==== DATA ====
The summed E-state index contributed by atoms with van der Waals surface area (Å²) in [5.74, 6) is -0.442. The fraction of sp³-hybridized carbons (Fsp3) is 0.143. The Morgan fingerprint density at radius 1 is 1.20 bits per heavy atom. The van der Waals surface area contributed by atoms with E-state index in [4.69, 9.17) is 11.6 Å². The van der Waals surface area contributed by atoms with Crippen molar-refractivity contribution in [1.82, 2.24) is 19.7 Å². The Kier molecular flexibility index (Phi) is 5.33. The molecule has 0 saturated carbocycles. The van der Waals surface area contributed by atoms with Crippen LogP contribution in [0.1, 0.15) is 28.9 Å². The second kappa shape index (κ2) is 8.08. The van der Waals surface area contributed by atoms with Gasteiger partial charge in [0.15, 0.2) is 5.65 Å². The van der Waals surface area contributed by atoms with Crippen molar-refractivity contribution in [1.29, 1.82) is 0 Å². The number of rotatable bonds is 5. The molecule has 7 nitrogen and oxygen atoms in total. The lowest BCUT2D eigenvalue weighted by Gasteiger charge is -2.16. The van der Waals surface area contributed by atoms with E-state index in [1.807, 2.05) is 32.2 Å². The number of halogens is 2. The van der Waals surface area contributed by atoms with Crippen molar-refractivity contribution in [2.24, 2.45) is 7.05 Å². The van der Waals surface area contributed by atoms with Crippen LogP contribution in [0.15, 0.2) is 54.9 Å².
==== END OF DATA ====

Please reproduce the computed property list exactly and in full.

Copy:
The summed E-state index contributed by atoms with van der Waals surface area (Å²) in [5.74, 6) is -0.442. The fraction of sp³-hybridized carbons (Fsp3) is 0.143. The Morgan fingerprint density at radius 1 is 1.20 bits per heavy atom. The van der Waals surface area contributed by atoms with E-state index in [4.69, 9.17) is 11.6 Å². The van der Waals surface area contributed by atoms with Crippen molar-refractivity contribution in [1.82, 2.24) is 19.7 Å². The Kier molecular flexibility index (Phi) is 5.33. The molecule has 0 saturated carbocycles. The van der Waals surface area contributed by atoms with Crippen LogP contribution in [0.1, 0.15) is 28.9 Å². The second kappa shape index (κ2) is 8.08. The van der Waals surface area contributed by atoms with Gasteiger partial charge in [0.15, 0.2) is 5.65 Å². The van der Waals surface area contributed by atoms with Crippen molar-refractivity contribution in [1.29, 1.82) is 0 Å². The number of rotatable bonds is 5. The molecule has 7 nitrogen and oxygen atoms in total. The lowest BCUT2D eigenvalue weighted by Gasteiger charge is -2.16. The van der Waals surface area contributed by atoms with E-state index in [1.807, 2.05) is 32.2 Å². The number of halogens is 2. The van der Waals surface area contributed by atoms with Crippen molar-refractivity contribution in [2.24, 2.45) is 7.05 Å². The van der Waals surface area contributed by atoms with Crippen LogP contribution in [0.15, 0.2) is 54.9 Å².